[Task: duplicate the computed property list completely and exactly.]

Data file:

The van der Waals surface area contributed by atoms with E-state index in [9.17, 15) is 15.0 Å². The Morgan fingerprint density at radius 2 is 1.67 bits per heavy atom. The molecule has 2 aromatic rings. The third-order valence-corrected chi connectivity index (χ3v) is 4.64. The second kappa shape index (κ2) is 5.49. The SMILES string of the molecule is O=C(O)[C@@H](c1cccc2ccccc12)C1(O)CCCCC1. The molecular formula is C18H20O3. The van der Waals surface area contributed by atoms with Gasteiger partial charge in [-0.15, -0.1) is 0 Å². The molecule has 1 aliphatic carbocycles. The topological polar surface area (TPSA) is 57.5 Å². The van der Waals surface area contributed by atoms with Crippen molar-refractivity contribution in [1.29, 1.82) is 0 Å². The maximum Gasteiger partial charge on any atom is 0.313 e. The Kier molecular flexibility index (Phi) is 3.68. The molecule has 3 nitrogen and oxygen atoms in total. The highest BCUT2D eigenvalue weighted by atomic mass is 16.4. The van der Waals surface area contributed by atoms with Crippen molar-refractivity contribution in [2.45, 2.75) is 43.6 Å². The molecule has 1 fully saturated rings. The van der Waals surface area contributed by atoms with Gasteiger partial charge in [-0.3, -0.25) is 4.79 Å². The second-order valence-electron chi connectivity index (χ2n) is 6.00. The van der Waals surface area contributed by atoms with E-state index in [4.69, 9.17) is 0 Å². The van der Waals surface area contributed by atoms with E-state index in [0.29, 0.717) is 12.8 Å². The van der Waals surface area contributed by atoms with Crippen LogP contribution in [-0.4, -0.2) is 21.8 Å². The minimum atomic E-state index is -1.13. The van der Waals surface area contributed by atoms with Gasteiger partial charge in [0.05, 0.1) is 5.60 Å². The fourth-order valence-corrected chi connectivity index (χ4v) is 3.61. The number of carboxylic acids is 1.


The van der Waals surface area contributed by atoms with E-state index in [9.17, 15) is 15.0 Å². The Morgan fingerprint density at radius 2 is 1.67 bits per heavy atom. The molecule has 2 aromatic rings. The third-order valence-corrected chi connectivity index (χ3v) is 4.64. The second kappa shape index (κ2) is 5.49. The SMILES string of the molecule is O=C(O)[C@@H](c1cccc2ccccc12)C1(O)CCCCC1. The molecular formula is C18H20O3. The van der Waals surface area contributed by atoms with Gasteiger partial charge in [-0.15, -0.1) is 0 Å². The molecule has 1 aliphatic carbocycles. The topological polar surface area (TPSA) is 57.5 Å². The van der Waals surface area contributed by atoms with Crippen molar-refractivity contribution in [1.29, 1.82) is 0 Å². The maximum Gasteiger partial charge on any atom is 0.313 e. The Kier molecular flexibility index (Phi) is 3.68. The molecule has 3 nitrogen and oxygen atoms in total. The highest BCUT2D eigenvalue weighted by atomic mass is 16.4. The van der Waals surface area contributed by atoms with Crippen molar-refractivity contribution in [2.45, 2.75) is 43.6 Å². The molecule has 1 fully saturated rings. The van der Waals surface area contributed by atoms with Gasteiger partial charge in [-0.3, -0.25) is 4.79 Å². The second-order valence-electron chi connectivity index (χ2n) is 6.00. The van der Waals surface area contributed by atoms with E-state index in [4.69, 9.17) is 0 Å². The van der Waals surface area contributed by atoms with E-state index in [0.29, 0.717) is 12.8 Å². The van der Waals surface area contributed by atoms with Crippen LogP contribution in [-0.4, -0.2) is 21.8 Å². The minimum atomic E-state index is -1.13. The van der Waals surface area contributed by atoms with Gasteiger partial charge in [0.05, 0.1) is 5.60 Å². The fourth-order valence-corrected chi connectivity index (χ4v) is 3.61. The number of carboxylic acids is 1.